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Simple math test corrections template for students to reflect on their mistakes

Simple math test corrections template for students to reflect on their mistakes - Scaffolded Math and ScienceWe all want to support a growth mindset in our students and give them space to learn from their mistakes, but what does this look like when teachers are in charge of teaching 100+ kids?

Is it possible to allow students to correct their mistakes while also maintaining teacher sanity?
It is! And it’s so simple. In this post I want to share the test revision sheet I’ve used for many years that has allowed me to avoid “retakes” (cringe) and that has given my students a way to reflect on the growth of their understanding.

There are 3 columns on the template: the problem #, the Correct Answer and a Please Explain column.

The Correct Answer column allows me to quickly scan for correct answers. If an answer is still incorrect, I award no credit. If the answer is correct in this column, I go on to read the Please Explain column to see if a solid explanation was given.
I allow students to use the Please Explain column in whatever way they feel is best. Some students choose to explain what they had done wrong. Others choose to explain what they now did right. Students do have to reflect in some way in this section to get credit.
Here is an example of how the sheet works:

Here are a few slope problems that are wrong and were deducted varying levels of credit. The student (me, since I am home this year) lost 12 points in this section of the quiz.

And here are the test corrections for 2 of the problems with explanations of what went wrong.

I usually award 1/2 credit for every problem revised correctly, though some years and with some students I have awarded full credit for every correctly revised problem. I do this for a few reasons:

◉ To show the student that learning doesn't end with an F.

◉ That effort is everything in math.

◉ That I appreciate their hard work and their willingness to face and correct their mistakes.

◉ That I know they are busy with 100 other things, but that this is important.

I use this template for assessments but also with everyday assignments like task card activities and practice worksheets. My feeling is that if the student is willing to put in the effort to learn and revise, I am willing to award credit.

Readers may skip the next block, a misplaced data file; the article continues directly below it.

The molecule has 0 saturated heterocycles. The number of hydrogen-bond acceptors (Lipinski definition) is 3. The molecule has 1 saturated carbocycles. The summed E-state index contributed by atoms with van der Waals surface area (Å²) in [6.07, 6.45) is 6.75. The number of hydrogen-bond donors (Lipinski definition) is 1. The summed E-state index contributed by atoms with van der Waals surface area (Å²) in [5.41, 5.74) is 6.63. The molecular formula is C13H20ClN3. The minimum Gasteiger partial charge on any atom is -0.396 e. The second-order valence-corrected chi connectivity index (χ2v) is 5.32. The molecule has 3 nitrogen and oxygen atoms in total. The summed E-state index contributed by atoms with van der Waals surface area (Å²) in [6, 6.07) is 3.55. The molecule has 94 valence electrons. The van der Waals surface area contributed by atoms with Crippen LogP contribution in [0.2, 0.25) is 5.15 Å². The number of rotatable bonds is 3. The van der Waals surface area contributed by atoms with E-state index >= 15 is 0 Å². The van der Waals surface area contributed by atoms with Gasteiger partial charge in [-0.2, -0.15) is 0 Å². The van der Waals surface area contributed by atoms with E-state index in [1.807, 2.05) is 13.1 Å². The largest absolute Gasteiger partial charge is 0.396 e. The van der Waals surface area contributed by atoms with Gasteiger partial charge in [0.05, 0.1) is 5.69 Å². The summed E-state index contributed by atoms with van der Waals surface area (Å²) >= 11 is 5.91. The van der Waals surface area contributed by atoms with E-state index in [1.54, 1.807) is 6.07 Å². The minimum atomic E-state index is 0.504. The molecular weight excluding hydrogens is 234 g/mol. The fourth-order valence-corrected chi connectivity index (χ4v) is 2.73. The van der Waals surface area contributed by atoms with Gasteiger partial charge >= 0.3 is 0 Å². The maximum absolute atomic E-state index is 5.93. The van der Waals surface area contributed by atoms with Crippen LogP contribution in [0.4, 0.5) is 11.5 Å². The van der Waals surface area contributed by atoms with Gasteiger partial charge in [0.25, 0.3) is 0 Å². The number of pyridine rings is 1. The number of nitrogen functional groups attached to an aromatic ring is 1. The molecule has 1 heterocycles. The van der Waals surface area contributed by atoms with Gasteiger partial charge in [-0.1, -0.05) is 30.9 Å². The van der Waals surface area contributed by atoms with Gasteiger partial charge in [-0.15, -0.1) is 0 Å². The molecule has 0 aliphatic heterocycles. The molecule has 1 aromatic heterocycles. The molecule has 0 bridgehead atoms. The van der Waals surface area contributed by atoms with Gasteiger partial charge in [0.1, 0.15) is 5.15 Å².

I also allow all students to use the template, whether they had originally earned an F or an A.

You can find the pdf test corrections template in my free resource library here.

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I am curious what you do about test security if you have students who haven't taken the test yet and others that are working making corrections? Also what keeps students from simply finding a friend that got the questions correct and copying their work? Even with the explanation portion, I fear students taking the easy way out.

ReplyDeleteIt’s a great question. Less students than I would expect to take me up on correcting their tests ever come to make corrections. And students do sometimes cheat by getting friends to help. To me, seeking help in any way is showing an effort that deserves to be rewarded. A lot of students don’t even care enough to cheat. I think about in terms of what I do when I don’t know something. I search online, I look for videos, I ask friends. Knowing how to find answers and help is an important skill. The amount of credit rewarded per corrected answer can vary. Or test corrections could only be allowed after school. And corrections could also be offered only after all kids have completed the assignment or test. There are lots of ways to make it work while also not giving ourselves a ton of extra work.

DeleteThank you for this. I, too, award half credit. My students can only do revisions if they have completed the homework leading up to the quiz. I also sometimes give back full credit if I ask them to do revisions AND extra practice problems. It just depends on the concept. I use my quiz corrections as a take home assignment as well. I hardly ever use the same quiz year to year- so I am not too worried about test security. Thanks for letting me know I am on the same path as you in regards to quiz correction protocol.

ReplyDeleteI really like your idea that a student needs to complete all homework leading up to the assessment in order to do revisions. This seems more than fair and that it also targets the kids with test anxiety to give them a second chance. I love that. Thanks so much for your comment!

DeleteI also use something like this after each test. I call it an error analysis. I have the student explain the correct process not what they did wrong. It is their least favor part of the error analysis, but it helps them to explain the process. I tell them they must write it as if they were explaining it to someone else that does not understand.

ReplyDeleteI like that you focus on having the kids explain the correct process instead of the error they made. I feel this is a great way to solidify the corrections in their little heads. Thank you for your comment, Sarah. I hope you are having a great school year.

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